UX Design Tips


Use Headings to Improve Accessibility

Headings allow screen-reader and assistive technology users to skim the structure of a page and navigate to or skip over sections.

Use headings for:

  • The structure of page content
  • Sections and sub-sections of an article
  • Navigation menus
  • Breadcrumbs
  • Any other consistent sections that users may want to find or skip

A Few Simple Rules

Every page should have a <h1>
check_circle Without the <h1>, the user has no simple way to learn what the page is about.

Headings are for structure, not formatting
check_circle Headings should be used to divide content into meaningful sections, not to format text. Your <h2> styling may be italic and green, but that does not mean that any time you want italic green text you should make the text a <h2>. Rather, the headings (no matter what their styling looks like) should be used to designate content structure.

Hiding headings
check_circle Sometimes the role of a feature is perfectly clear to people who can see the page design, but difficult or impossible to discern if you can't see the design. When this happens, you might want to add a heading to label that feature but make the heading invisible.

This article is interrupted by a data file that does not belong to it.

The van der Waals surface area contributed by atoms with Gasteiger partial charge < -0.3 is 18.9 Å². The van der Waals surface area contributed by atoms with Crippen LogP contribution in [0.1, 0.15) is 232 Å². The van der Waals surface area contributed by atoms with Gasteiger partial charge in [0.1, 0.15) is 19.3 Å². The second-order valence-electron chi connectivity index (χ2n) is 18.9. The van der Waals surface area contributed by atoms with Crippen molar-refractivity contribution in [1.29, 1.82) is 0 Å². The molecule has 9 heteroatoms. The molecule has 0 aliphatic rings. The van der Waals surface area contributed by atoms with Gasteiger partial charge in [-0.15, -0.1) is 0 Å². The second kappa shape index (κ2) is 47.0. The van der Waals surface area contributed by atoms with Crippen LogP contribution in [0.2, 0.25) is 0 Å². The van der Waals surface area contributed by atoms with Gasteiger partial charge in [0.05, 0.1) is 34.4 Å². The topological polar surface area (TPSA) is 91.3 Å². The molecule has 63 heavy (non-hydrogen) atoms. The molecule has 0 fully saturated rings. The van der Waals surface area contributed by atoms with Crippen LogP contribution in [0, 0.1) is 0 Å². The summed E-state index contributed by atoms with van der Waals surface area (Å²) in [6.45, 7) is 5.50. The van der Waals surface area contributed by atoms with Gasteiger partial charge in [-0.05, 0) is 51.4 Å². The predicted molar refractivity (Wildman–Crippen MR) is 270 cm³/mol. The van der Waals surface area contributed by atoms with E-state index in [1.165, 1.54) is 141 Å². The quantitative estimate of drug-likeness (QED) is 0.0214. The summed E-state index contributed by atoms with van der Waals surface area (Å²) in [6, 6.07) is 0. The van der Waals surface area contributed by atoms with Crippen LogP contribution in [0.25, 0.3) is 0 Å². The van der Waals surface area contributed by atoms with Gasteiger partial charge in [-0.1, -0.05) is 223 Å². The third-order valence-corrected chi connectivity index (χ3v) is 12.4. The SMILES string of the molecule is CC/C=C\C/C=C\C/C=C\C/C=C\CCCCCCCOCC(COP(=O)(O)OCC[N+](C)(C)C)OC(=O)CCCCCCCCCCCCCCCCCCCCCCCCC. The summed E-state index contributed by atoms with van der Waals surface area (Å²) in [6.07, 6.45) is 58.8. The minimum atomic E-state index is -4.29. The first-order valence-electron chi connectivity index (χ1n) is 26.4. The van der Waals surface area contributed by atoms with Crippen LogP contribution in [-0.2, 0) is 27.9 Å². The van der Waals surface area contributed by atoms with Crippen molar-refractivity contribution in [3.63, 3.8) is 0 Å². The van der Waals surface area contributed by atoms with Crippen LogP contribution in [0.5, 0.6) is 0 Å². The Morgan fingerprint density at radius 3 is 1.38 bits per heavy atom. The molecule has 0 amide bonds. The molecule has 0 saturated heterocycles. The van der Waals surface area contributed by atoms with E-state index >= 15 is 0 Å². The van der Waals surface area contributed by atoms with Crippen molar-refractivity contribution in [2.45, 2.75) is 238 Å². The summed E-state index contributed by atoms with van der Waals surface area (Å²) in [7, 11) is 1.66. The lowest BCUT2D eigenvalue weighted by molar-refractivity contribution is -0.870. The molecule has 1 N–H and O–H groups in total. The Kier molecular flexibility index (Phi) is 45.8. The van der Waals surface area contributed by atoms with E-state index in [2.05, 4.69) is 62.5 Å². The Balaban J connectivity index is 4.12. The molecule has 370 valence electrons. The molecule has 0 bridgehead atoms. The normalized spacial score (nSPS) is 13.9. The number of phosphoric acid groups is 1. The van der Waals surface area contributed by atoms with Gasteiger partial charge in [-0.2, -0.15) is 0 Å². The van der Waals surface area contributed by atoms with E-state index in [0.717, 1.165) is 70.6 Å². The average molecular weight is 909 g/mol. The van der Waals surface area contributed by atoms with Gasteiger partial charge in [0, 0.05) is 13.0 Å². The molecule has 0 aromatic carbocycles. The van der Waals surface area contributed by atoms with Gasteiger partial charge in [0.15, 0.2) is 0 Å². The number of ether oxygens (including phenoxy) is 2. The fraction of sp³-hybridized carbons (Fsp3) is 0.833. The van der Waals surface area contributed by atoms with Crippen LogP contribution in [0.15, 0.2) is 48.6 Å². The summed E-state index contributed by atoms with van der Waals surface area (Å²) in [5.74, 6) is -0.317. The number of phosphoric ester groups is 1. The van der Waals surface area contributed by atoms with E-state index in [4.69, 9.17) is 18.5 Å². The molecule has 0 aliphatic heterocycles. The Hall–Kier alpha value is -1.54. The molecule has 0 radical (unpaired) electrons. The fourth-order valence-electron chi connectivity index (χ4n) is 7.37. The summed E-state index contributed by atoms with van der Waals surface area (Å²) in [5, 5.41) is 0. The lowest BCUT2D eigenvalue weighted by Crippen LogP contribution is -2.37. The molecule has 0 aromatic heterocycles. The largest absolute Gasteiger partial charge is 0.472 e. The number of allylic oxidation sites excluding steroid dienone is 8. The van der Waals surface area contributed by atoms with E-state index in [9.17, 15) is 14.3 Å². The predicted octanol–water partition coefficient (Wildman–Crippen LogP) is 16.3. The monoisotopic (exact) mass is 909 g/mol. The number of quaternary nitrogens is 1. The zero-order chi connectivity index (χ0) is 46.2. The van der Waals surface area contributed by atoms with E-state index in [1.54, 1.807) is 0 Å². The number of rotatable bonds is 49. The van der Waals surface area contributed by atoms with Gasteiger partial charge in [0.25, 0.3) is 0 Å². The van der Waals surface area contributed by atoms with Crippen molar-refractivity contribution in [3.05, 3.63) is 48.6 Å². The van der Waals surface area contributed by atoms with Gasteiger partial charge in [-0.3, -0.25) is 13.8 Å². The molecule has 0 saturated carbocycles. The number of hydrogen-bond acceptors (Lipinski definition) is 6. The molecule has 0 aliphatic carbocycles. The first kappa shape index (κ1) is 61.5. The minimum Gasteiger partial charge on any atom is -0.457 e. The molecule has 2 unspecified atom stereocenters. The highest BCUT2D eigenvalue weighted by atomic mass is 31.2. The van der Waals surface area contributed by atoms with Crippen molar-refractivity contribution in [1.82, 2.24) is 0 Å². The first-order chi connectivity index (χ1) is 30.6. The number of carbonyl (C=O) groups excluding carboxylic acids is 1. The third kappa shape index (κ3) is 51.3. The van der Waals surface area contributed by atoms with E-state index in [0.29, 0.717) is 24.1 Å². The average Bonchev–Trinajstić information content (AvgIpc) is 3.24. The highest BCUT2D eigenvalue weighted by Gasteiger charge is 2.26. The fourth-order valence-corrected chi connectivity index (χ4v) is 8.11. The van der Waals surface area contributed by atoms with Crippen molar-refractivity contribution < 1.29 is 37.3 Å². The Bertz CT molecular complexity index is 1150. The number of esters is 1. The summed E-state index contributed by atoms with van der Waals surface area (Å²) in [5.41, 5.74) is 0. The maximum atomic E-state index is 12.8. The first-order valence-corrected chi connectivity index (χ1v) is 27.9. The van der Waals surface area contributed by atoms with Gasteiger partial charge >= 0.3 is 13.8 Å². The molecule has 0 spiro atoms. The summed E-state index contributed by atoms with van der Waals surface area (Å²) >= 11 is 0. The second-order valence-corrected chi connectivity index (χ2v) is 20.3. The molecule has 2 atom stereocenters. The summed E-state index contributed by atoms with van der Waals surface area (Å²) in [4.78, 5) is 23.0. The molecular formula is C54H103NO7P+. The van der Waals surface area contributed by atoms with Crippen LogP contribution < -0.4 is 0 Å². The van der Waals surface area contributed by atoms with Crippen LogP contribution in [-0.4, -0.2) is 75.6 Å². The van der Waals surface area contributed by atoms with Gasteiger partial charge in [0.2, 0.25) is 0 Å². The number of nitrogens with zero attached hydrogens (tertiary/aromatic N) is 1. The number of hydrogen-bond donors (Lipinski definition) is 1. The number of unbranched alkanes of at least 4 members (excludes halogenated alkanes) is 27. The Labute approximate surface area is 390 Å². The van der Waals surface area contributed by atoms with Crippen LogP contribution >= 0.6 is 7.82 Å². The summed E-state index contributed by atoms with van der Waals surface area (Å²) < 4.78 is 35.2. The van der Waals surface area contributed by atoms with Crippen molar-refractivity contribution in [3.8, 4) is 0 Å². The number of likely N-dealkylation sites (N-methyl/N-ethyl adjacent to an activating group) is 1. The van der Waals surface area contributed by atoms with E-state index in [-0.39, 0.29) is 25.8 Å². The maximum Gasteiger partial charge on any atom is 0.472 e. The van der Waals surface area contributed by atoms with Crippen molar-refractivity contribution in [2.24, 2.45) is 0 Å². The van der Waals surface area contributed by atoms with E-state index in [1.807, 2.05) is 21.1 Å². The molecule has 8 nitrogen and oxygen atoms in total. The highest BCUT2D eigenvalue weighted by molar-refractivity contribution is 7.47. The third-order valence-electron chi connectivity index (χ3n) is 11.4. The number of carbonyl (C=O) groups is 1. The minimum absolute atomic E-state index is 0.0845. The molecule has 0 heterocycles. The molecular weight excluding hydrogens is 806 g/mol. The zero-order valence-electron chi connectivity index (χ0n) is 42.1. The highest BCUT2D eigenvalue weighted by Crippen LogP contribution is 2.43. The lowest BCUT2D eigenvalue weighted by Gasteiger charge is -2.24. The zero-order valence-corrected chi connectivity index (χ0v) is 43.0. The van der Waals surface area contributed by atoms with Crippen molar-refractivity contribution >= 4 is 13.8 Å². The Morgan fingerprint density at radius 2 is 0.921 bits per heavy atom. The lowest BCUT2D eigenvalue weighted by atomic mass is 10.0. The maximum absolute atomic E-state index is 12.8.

• The accessible way to make a heading invisible is to use CSS: class="element-invisible". The heading will not appear in the displayed page, but screen readers and other forms of assistive technology will recognize the heading and make it available to their users.
  • Don't use "display:none". Although this coding will make the heading invisible, it also makes the heading unavailable to assistive technology — so nobody will find it, regardless of how they try to access the content.

Supposing is good, but finding out is better

~Mark Twain
Newspaper classifieds